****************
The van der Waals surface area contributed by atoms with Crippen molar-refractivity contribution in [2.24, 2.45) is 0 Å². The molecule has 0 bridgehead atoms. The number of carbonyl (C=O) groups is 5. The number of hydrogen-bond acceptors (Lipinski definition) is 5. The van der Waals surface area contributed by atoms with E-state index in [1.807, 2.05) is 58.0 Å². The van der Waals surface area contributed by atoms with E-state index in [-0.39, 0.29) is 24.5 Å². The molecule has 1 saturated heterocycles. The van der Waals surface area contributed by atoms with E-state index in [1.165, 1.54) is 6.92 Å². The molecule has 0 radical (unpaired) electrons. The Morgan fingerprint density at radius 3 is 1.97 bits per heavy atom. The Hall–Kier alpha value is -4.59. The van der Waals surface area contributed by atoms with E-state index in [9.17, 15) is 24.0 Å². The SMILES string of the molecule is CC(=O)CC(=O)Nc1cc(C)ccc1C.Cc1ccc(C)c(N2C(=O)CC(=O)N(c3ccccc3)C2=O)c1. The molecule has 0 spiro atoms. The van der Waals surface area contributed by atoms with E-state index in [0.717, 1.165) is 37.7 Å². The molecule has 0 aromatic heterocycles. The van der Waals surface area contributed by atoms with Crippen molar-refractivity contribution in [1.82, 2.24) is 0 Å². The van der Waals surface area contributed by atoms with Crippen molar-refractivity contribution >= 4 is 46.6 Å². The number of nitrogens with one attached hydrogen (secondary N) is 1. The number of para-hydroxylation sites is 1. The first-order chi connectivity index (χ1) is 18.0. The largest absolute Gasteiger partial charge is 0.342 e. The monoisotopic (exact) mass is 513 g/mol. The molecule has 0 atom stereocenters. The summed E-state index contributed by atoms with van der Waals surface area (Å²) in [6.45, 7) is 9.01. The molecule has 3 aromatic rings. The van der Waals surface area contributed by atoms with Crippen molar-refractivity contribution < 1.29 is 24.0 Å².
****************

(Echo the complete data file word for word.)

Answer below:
The van der Waals surface area contributed by atoms with Crippen molar-refractivity contribution in [2.24, 2.45) is 0 Å². The molecule has 0 bridgehead atoms. The number of carbonyl (C=O) groups is 5. The number of hydrogen-bond acceptors (Lipinski definition) is 5. The van der Waals surface area contributed by atoms with E-state index in [1.807, 2.05) is 58.0 Å². The van der Waals surface area contributed by atoms with E-state index in [-0.39, 0.29) is 24.5 Å². The molecule has 1 saturated heterocycles. The van der Waals surface area contributed by atoms with E-state index in [1.165, 1.54) is 6.92 Å². The molecule has 0 radical (unpaired) electrons. The Morgan fingerprint density at radius 3 is 1.97 bits per heavy atom. The Hall–Kier alpha value is -4.59. The van der Waals surface area contributed by atoms with E-state index in [9.17, 15) is 24.0 Å². The SMILES string of the molecule is CC(=O)CC(=O)Nc1cc(C)ccc1C.Cc1ccc(C)c(N2C(=O)CC(=O)N(c3ccccc3)C2=O)c1. The molecule has 0 spiro atoms. The van der Waals surface area contributed by atoms with E-state index in [0.717, 1.165) is 37.7 Å². The molecule has 0 aromatic heterocycles. The van der Waals surface area contributed by atoms with Crippen molar-refractivity contribution in [1.82, 2.24) is 0 Å². The van der Waals surface area contributed by atoms with Crippen molar-refractivity contribution >= 4 is 46.6 Å². The number of nitrogens with one attached hydrogen (secondary N) is 1. The number of para-hydroxylation sites is 1. The first-order chi connectivity index (χ1) is 18.0. The largest absolute Gasteiger partial charge is 0.342 e. The monoisotopic (exact) mass is 513 g/mol. The molecule has 0 atom stereocenters. The summed E-state index contributed by atoms with van der Waals surface area (Å²) in [6.45, 7) is 9.01. The molecule has 3 aromatic rings. The van der Waals surface area contributed by atoms with Crippen molar-refractivity contribution < 1.29 is 24.0 Å².